Objectives Emergency medical dispatchers (EMDs) experience significant stress in the workplace. Yet, interventions aimed at reducing work-related stress are difficult to implement due to the logistic challenges associated with the relatively unique EMD work environment. This investigation tested the efficacy of a 7-week online mindfulness-based intervention (MBI) tailored to the EMD workforce.
Methods Active-duty EMDs from the USA and Canada (n=323) were randomly assigned to an intervention or wait list control condition. Participants completed surveys of stress and mindfulness at baseline, post intervention, and 3 months follow-up. Repeated measures mixed effects models were used to assess changes in stress and mindfulness.
Results Differences between the intervention group and control group in pre–post changes in stress using the Calgary Symptoms of Stress Inventory were statistically significant, with a difference of −10.0 (95% CI: −14.9, −5.2, p<0.001) for change from baseline to post intervention, and a difference of −6.5 (95% CI: −11.9, −1.1, p=0.02) for change from baseline to 3 months follow-up. Change in mindfulness scores did not differ between groups. However, increases in mindfulness scores were correlated with greater reductions in stress for all participants, regardless of group (r=−0.53, p<0.001).
Conclusions Development of tailored online MBIs for employees working in challenging work environments offer a promising direction for prevention and intervention. This study found that a short, weekly online MBI for EMDs resulted in reductions in reports of stress. Implications of online MBIs in other emergency responding populations and directions for future research are discussed.
- health and safety
- mental health
- occupational health practice
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What is already known about this subject?
Research has shown mindfulness-based interventions (MBIs), including online MBIs, to be effective in reducing stress among varied workplace populations.
What are the new findings?
A 7-week MBI presented online significantly reduced reported levels of stress among emergency medical dispatchers when compared with a control group.
Reductions in stress were observed from pretreatment to post-treatment, as well as from pretreatment to a 3-month follow-up.
How might this impact on policy or clinical practice in the foreseeable future?
Online MBIs are a promising direction for clinical prevention and intervention, as this approach offers affordability, convenience and greater geographical reach.
Demonstration that such an approach can significantly reduce stress in an emergency responding population indicates that similar populations may benefit in the future from such tailored interventions, with implications for public health.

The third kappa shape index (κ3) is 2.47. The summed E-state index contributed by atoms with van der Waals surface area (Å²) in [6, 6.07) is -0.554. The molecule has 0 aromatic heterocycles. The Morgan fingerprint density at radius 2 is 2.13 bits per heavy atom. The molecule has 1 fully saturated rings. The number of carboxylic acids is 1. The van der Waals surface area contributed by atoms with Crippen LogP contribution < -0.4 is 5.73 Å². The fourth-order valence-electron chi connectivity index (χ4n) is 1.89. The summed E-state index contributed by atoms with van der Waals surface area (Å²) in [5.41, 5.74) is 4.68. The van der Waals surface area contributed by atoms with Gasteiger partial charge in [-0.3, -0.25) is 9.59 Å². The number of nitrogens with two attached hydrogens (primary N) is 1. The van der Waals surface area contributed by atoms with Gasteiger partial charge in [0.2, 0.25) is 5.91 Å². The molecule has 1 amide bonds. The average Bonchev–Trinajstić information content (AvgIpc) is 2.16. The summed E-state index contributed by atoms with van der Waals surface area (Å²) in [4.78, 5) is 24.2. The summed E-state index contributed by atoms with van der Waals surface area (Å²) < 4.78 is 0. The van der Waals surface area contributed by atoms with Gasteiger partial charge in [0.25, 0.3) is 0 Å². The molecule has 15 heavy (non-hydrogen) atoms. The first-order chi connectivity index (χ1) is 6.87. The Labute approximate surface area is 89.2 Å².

Emergency responders are repeatedly exposed to duty-related events of a stressful nature. Occupational stress is reportedly high among emergency responders,1 2 which may partially account for the higher prevalence of psychopathology3 4 and physical health symptoms and disease5 6 among this population when compared with the general public. Yet, much of this literature has relied on field emergency responding populations such as police and firefighters.
As the first of the first responders, emergency medical dispatchers (EMDs) are repeatedly exposed to stressful duty-related events. They may provide life-saving instructions over the phone while simultaneously dispatching field responders, or they may be the last individual to speak with an injured individual who, despite their best efforts, they were unable to save. The EMD work environment is typically marked by shift work schedules, mandatory overtime, rare and unpredictable breaks and an inability to ambulate while on duty. Research on the health and wellness of this population is limited. Among EMDs in the Pacific Northwest, the highest self-reported symptoms of stress were sympathetic arousal, muscle tension and anger.7
One factor that may be targeted for change among EMDs is mindfulness. Mindfulness is defined as awareness that arises through paying attention, on purpose, in the present moment, non-judgementally.8 Low levels of mindfulness have been connected with greater reports of stress and poor mental health outcomes across a variety of populations.9 10 Research on stress and mindfulness in emergency responders is limited. In a longitudinal study of police recruits, researchers found that lower levels of baseline mindfulness predicted future depression symptoms after 1 year,11 and greater mindfulness has been associated with lower overall stress among EMDs.7
A growing research base supports the use of mindfulness-based interventions (MBIs) to decrease stress in workplace populations. Mindfulness can be cultivated through repeated practice of exercises that improve contact with the present moment (eg, focused breathing and mindful eating). In a recent meta-analysis of studies instituting MBIs to reduce stress in the workplace (n=19), Virgili found medium-to-large effect sizes from pre to post MBI (Hedges’s g=0.68).12 Huang, Li, Huang, and Tang randomised workers into an MBI or control group and found reduced general distress and perceived stress in an MBI group in comparison to a control group.13 In regard to emergency responders, one study found MBI to be associated with significant improvements in perceived stress, global mental health and global physical health.14 However, the study was limited by the small sample size (n=43) and lack of a control group. Bergman et al found decreases in organisational stress, operational stress and anger following MBI in another study of police officers using a within-subjects design.15